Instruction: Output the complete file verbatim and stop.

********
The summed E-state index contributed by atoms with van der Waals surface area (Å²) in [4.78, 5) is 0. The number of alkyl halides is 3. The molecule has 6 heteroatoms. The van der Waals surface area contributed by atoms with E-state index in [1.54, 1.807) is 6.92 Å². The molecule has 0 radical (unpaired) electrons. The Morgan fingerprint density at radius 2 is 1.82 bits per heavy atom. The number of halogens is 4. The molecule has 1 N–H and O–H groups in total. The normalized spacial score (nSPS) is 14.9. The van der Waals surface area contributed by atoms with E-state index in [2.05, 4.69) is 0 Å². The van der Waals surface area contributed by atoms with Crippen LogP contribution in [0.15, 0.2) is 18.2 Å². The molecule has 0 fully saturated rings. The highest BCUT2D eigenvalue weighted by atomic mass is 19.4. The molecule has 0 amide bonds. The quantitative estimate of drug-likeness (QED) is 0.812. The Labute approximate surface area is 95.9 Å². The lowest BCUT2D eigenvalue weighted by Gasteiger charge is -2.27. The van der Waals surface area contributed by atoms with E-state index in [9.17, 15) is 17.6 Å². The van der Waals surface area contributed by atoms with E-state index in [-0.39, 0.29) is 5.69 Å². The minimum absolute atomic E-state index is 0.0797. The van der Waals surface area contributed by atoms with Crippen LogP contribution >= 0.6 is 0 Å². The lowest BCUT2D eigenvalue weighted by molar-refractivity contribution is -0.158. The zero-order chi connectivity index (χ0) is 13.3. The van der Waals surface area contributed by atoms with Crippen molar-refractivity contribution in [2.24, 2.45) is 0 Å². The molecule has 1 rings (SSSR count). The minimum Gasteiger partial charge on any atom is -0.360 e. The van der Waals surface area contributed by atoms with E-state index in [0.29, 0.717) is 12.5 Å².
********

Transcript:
The summed E-state index contributed by atoms with van der Waals surface area (Å²) in [4.78, 5) is 0. The number of alkyl halides is 3. The molecule has 6 heteroatoms. The van der Waals surface area contributed by atoms with E-state index in [1.54, 1.807) is 6.92 Å². The molecule has 0 radical (unpaired) electrons. The Morgan fingerprint density at radius 2 is 1.82 bits per heavy atom. The number of halogens is 4. The molecule has 1 N–H and O–H groups in total. The normalized spacial score (nSPS) is 14.9. The van der Waals surface area contributed by atoms with E-state index in [2.05, 4.69) is 0 Å². The van der Waals surface area contributed by atoms with Crippen LogP contribution in [0.15, 0.2) is 18.2 Å². The molecule has 0 fully saturated rings. The highest BCUT2D eigenvalue weighted by atomic mass is 19.4. The molecule has 0 amide bonds. The quantitative estimate of drug-likeness (QED) is 0.812. The Labute approximate surface area is 95.9 Å². The lowest BCUT2D eigenvalue weighted by Gasteiger charge is -2.27. The van der Waals surface area contributed by atoms with E-state index in [9.17, 15) is 17.6 Å². The van der Waals surface area contributed by atoms with E-state index in [-0.39, 0.29) is 5.69 Å². The minimum absolute atomic E-state index is 0.0797. The van der Waals surface area contributed by atoms with Crippen LogP contribution >= 0.6 is 0 Å². The lowest BCUT2D eigenvalue weighted by molar-refractivity contribution is -0.158. The zero-order chi connectivity index (χ0) is 13.3. The van der Waals surface area contributed by atoms with Crippen molar-refractivity contribution in [2.24, 2.45) is 0 Å². The molecule has 1 rings (SSSR count). The minimum Gasteiger partial charge on any atom is -0.360 e. The van der Waals surface area contributed by atoms with E-state index in [0.29, 0.717) is 12.5 Å².